International Students in the Classroom

Cross-Cultural Issues

This section contains information from a cross-cultural education perspective. This non-exhaustive list provides a sampling of issues that students, especially those new to the U.S., may understand and/or experience.

How does U.S. culture impact the academic environment?

  • U.S. culture creates an educational system that is more learner-centered than teacher-centered, but each professor also has their own style of teaching that may be more or less learner-centered
  • Flexibility of programs for individual students
  • Rights of the individual, personal responsibility and freedom of choice are a focus
  • Informality in the classroom and in work settings


Preferred Teaching Method Lecture Lecture, large/small group discussion
Instructor Role Directs learning, source of knowledge, clarifies/ interprets text Present content, facilitate dialog, demonstrate analytic skills
Learner Role Listen, take notes, read, memorize, demonstrate memorization through testing Listen, take notes, read, think critically about content, express opinion in class/ papers, demonstrate understanding
Learning Style Top-down Cooperative, participatory, interactive
Learning Outcomes Memorize text and absorb knowledge Gain knowledge, apply concepts to new situations, use critical/ analytical skills




Potential differences in higher education systems

  • Grading Systems and Course Credit – Because grading systems differ around the world, some students may not understand GPA and how it is calculated. Similarly, some students may be unfamiliar with course credits, how the number of course credits for a particular class is determined, and the role that number plays in calculating the GPA.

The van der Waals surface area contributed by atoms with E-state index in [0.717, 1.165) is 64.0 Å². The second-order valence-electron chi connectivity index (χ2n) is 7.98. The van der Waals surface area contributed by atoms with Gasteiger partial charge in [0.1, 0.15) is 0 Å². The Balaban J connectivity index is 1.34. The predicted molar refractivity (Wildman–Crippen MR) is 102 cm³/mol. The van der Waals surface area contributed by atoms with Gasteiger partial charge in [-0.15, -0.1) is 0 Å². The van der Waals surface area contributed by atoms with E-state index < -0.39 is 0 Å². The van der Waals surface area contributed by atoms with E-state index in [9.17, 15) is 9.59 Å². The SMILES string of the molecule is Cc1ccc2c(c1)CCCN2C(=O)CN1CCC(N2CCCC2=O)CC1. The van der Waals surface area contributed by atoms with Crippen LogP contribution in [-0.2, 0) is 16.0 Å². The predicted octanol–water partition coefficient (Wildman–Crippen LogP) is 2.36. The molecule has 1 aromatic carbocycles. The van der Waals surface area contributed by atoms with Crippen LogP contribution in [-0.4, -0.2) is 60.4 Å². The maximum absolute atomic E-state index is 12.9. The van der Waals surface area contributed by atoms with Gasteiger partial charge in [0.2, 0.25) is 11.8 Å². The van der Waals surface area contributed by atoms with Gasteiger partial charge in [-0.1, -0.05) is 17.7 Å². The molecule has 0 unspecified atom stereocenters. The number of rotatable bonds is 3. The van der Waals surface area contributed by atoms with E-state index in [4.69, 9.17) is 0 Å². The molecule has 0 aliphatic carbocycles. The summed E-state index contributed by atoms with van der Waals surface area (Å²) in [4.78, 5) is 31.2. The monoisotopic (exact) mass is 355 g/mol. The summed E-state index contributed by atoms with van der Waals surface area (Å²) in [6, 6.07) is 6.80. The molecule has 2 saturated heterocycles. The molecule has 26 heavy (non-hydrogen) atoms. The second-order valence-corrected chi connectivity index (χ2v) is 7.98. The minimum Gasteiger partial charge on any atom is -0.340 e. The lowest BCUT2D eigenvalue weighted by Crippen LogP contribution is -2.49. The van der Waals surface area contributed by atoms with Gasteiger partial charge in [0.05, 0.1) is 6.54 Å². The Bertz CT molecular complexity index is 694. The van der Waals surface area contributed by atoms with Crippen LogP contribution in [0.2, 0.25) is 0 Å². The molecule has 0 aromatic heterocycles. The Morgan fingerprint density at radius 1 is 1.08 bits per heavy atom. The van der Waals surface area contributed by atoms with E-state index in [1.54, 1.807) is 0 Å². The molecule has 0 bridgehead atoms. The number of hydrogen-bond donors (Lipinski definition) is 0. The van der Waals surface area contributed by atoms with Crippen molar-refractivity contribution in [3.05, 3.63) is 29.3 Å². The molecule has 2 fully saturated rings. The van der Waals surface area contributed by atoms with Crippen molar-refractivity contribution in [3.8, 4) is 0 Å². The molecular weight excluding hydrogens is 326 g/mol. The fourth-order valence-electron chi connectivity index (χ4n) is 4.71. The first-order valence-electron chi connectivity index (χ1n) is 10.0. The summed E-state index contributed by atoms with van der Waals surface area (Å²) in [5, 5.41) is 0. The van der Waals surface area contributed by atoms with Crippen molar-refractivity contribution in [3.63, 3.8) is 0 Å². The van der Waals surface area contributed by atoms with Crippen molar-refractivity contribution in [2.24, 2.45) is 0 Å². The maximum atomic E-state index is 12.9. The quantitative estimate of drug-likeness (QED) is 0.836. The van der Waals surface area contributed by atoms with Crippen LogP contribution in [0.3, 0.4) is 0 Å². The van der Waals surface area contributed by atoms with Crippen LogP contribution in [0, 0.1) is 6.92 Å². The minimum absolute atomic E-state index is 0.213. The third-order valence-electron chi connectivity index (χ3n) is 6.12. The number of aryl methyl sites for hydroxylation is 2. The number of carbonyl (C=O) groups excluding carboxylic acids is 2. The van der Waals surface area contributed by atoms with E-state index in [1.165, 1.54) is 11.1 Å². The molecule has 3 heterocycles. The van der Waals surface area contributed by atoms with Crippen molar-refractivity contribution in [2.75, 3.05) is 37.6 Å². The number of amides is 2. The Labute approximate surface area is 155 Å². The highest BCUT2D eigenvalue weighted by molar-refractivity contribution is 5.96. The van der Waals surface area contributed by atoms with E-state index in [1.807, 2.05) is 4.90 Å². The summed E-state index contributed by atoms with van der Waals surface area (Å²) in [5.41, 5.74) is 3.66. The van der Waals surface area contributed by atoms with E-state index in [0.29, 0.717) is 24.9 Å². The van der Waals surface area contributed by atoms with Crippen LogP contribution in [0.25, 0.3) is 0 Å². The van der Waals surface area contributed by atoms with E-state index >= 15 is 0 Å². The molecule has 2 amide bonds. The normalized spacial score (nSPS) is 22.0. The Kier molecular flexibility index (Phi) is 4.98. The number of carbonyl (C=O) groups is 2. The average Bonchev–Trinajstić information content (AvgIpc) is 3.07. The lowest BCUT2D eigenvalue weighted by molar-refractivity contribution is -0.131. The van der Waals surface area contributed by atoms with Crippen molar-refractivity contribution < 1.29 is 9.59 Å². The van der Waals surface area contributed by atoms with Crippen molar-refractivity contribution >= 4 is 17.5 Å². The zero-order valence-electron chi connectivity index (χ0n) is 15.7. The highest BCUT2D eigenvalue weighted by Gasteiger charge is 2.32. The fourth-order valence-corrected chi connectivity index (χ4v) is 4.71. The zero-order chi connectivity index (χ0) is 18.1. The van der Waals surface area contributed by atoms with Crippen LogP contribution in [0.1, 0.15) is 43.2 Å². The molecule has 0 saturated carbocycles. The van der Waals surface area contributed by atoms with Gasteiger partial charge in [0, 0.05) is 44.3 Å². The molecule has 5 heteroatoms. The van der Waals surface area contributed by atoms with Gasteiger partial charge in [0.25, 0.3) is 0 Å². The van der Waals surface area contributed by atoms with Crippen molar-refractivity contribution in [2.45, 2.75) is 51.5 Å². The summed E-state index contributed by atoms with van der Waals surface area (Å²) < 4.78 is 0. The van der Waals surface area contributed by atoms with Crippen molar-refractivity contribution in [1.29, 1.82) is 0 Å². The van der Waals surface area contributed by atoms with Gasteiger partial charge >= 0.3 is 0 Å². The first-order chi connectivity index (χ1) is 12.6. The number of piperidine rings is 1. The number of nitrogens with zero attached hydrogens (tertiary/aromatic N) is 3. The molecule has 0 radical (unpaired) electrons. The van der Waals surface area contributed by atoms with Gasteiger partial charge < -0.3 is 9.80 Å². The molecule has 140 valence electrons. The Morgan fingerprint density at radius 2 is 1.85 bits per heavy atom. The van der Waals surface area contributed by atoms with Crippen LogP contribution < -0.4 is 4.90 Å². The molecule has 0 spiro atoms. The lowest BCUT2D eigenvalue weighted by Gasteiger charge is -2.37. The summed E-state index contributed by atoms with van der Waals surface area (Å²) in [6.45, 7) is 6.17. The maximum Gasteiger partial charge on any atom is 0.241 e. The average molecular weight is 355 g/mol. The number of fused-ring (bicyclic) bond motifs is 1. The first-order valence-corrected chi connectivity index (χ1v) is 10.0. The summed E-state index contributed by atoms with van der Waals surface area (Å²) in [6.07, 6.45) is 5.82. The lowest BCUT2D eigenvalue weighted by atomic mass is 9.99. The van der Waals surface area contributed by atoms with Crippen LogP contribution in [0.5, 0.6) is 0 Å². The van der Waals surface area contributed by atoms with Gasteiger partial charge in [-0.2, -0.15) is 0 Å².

• Student/Instructor Relationship – Some students come from cultures and education systems where the relationship between the instructor and student is more formal than what one would typically experience in the U.S. A student may be more used to a teacher-centered than student-center education style. Dialoguing with and questioning the reasoning of a professor might be against the societal norm in the student’s home country. Additionally, some students might not feel comfortable, at least at first, in an informal setting such as a one-on-one discussion with their professor or a class meeting in a restaurant or outside on the lawn.
  • Faculty Office Hours – The concept of faculty office hours may be new to some students. Certain students may feel uneasy about utilizing office hours, especially initially, since contact with professors outside of the classroom in their own culture might not have been customary.
  • Collaboration vs. Competition (Working Together) – Some students come from societies where collaboration in education and learning has a greater emphasis than competition, which is not generally the case in the U.S. Some students might have a different understanding of the meaning and range of acceptance of collaboration in class, and on examinations, papers and other assignments.